Remnants of this movement’s bigoted mindset stain Planned Parenthood — and a segment of the past that now leaves victims of sterilization subject to reparations.
In the past, certain physical ailments or mental incapacities deemed women unfit for giving birth; now the same criteria deems certain children unfit for being born.
In California’s prisons, women were coerced into sterilization — a revelation first uncovered by the Center for Investigative Reporting in 2013, according to the New York Post’s report.
A subsequent audit revealed that the state had sterilized 144 women between 2005 and 2013, with “little or no evidence that officials counseled them or offered alternative treatment.”
Now, the state’s $262.6 billion budget on its way to Gov. Gavin Newsom‘s desk incorporates $7.5 million in reparations for the government’s crimes against humanity.
This regulated bigotry of the past echoes into today in some ways.
If I liken forced sterilization to abortion any further, people will say it’s an unfair assessment — after all, women were forced into sterilization but can opt for abortion.
At face value, the two concepts sound like complete opposites, but they’re actually two sides of the same coin, rooted in the same ideologies but now shrouded under the guises of “choice” and “empowerment.”
Now women — many of which are still poor — willingly engage in this grand scheme by walking into Planned Parenthood clinics across the nation.
The issue isn’t so much about women as it was in the past, but is rather about the children who suffer the consequences of others’ actions, the children some consider “unfit” to be born — many of which have been diagnosed with Down syndrome or have physical deformities which might negatively affect them in life.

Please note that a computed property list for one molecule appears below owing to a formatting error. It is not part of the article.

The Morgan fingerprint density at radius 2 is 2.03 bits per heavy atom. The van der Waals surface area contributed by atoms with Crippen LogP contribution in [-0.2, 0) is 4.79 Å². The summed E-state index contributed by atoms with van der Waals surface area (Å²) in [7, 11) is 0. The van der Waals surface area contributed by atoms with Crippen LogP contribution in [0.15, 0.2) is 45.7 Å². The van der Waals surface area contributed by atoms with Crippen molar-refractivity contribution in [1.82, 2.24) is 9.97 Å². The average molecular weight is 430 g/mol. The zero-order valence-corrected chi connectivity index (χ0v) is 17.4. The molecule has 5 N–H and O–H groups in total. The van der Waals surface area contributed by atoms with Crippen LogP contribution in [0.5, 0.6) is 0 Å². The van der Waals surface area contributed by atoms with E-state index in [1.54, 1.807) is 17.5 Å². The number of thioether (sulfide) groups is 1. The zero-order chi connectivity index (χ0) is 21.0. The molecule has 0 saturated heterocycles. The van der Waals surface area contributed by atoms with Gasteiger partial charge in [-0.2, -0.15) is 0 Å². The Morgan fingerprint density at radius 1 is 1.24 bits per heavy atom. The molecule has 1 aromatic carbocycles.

Though Planned Parenthood can try to distinguish itself from its past sins, the left still embraces its legacy with open arms and champions the organization as ranking among women’s greatest advocates.
Minorities and the poor were the forgotten members of the past equation; now unborn children are the neglected group.
Neither had a voice for themselves and relied on others to take a stand.
It’s frightening to think of forced sterilization legally occurring in the United States as recently as the late 1970s — and even illegally occurring less than ten years ago — but it speaks volumes about the government’s ill intent.
Our officials can push vaccines, medical procedures, even sterilization on certain people in the name of “good,” but they aren’t the pawns who pay the price.
These women can never fully recover from what happened to them. They lost their only chance at motherhood without their own decisions at play.
Will the government make its next health intervention in the form of mandatory COVID vaccines?
Better yet, will they be paying out millions of dollars to compensate for long-term side effects in the future?
We are witnessing the greatest clinical trial of our time as the push for a new vaccine breed consumes our nation and our world.
Let’s hope the outcome is better than expected.